Tuesday, May 15, 2007

A log and a speck of dust

Some time ago, I gave the reasons on why I don't disgree with the ministerial pay rise. Of course, this doesn't mean that I agree with it. It just means that the issue is very complex, coloured very much by emotions and impossible to decide on a purely rational basis. I don't want to go into the merits and demerits of the issue but I think I have learned a few things about people in general over the course of the debate.

Most of the Singaporean undergraduates and graduates in my university are vehemently against the pay rise. That's hardly surprising. Those who are not against it simply don't care. I think I'm probably the only person around who has said that the pay rise is not necessarily a bad thing although I try to keep my opinions to myself. On the other hand, this doesn't mean that I believe that the pay rise is a great idea.

Some of the common arguments against the pay rise that I have heard from m are:
  1. Our political leaders and senior civil servants are greedy. They should be be willing to incur some financial sacrifice for public service.
  2. They are highly over-rated and already overpaid since none of them had worked in Goldman Sachs, McKinley, etc. They usually get shuffled off to comfy jobs in the GLCs after their stint in the public sector.
  3. They are out of touch with the common people whom they are suppose to serve.
Of course, these criticisms are very fair. Defenders of the pay rise usually have trouble answering them; the PAP politicians just avoid them entirely.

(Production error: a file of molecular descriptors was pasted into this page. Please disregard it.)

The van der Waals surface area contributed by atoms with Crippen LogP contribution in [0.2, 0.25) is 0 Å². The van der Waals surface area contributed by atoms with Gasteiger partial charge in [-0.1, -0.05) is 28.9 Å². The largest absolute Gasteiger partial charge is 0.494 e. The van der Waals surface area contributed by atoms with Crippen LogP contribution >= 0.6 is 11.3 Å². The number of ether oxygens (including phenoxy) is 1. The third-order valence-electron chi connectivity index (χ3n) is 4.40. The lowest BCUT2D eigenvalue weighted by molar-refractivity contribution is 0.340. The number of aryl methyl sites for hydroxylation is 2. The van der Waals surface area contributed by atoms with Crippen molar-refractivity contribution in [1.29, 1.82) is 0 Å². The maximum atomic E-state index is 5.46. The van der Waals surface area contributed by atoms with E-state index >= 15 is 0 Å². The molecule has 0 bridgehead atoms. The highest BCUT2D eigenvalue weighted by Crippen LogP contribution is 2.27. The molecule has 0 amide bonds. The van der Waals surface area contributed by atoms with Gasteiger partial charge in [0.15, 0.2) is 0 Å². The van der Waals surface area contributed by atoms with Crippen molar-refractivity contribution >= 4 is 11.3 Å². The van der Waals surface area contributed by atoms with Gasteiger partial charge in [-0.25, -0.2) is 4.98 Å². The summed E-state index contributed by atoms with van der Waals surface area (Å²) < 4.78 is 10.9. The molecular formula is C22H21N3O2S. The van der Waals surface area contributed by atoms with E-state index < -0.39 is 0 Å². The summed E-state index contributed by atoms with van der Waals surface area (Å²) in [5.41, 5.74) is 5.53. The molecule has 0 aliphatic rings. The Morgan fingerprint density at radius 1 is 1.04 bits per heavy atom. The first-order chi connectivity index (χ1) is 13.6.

Amidst the barrage of protests against the pay rise, I couldn't help but notice that many of the people around me who made those criticisms were also recipients of scholarships awarded by the Singapore government or GLCs. Obviously, these scholarships don't come cheap and only the government and the GLCs give them out in Singapore. I've been told by a lady friend that if she were to break her bond, she would have had to fork out over 350K SGD in liquidated damages.

So, when the arguments about financial sacrifice and all that came up, I thought of asking some of the critics if they would have signed up with the public sector if they hadn't got the scholarships. Or that if they could have got equivalent scholarships from *real* private sector companies like the Boston Consulting Group. Or how in touch with the common people they were, living overseas with comfortable allowances paid for by taxpayers. Perhaps, they can consider donating part of their allowances to poor families so that the latter wouldn't have to rely on monthly public handouts of $290?

No. In the end, I didn't ask these questions. It would have been too awkward and discomforting. But even though some things remain unarticulated, I hope that there are those among us who know of and understand a great man's teaching about removing logs and specks of dust from the eyes.

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